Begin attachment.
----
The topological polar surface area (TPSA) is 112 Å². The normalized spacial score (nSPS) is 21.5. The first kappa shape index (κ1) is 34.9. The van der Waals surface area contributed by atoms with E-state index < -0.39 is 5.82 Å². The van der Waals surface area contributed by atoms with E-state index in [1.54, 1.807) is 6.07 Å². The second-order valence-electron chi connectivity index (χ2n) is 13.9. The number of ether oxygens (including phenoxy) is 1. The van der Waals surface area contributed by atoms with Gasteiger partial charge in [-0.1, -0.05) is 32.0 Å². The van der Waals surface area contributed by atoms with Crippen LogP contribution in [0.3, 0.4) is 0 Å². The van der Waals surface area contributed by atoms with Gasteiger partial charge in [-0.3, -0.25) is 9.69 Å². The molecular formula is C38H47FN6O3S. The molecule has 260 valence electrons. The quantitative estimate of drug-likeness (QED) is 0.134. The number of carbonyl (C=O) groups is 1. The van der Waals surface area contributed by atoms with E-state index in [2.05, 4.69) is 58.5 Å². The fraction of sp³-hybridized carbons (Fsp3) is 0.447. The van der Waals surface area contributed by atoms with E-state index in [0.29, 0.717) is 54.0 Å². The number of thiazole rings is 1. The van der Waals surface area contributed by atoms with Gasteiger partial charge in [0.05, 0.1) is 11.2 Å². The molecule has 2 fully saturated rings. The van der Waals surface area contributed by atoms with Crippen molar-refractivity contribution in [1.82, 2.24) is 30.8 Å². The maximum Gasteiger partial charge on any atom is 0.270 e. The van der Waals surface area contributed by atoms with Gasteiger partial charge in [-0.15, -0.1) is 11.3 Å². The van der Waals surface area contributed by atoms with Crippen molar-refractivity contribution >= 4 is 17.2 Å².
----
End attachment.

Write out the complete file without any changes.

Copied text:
The topological polar surface area (TPSA) is 112 Å². The normalized spacial score (nSPS) is 21.5. The first kappa shape index (κ1) is 34.9. The van der Waals surface area contributed by atoms with E-state index < -0.39 is 5.82 Å². The van der Waals surface area contributed by atoms with E-state index in [1.54, 1.807) is 6.07 Å². The second-order valence-electron chi connectivity index (χ2n) is 13.9. The number of ether oxygens (including phenoxy) is 1. The van der Waals surface area contributed by atoms with Gasteiger partial charge in [-0.1, -0.05) is 32.0 Å². The van der Waals surface area contributed by atoms with Crippen LogP contribution in [0.3, 0.4) is 0 Å². The van der Waals surface area contributed by atoms with Gasteiger partial charge in [-0.3, -0.25) is 9.69 Å². The molecular formula is C38H47FN6O3S. The molecule has 260 valence electrons. The quantitative estimate of drug-likeness (QED) is 0.134. The number of carbonyl (C=O) groups is 1. The van der Waals surface area contributed by atoms with E-state index in [2.05, 4.69) is 58.5 Å². The fraction of sp³-hybridized carbons (Fsp3) is 0.447. The van der Waals surface area contributed by atoms with E-state index in [0.29, 0.717) is 54.0 Å². The number of thiazole rings is 1. The van der Waals surface area contributed by atoms with Gasteiger partial charge in [0.05, 0.1) is 11.2 Å². The molecule has 2 fully saturated rings. The van der Waals surface area contributed by atoms with Crippen molar-refractivity contribution in [1.82, 2.24) is 30.8 Å². The maximum Gasteiger partial charge on any atom is 0.270 e. The van der Waals surface area contributed by atoms with Gasteiger partial charge in [-0.15, -0.1) is 11.3 Å². The van der Waals surface area contributed by atoms with Crippen molar-refractivity contribution >= 4 is 17.2 Å².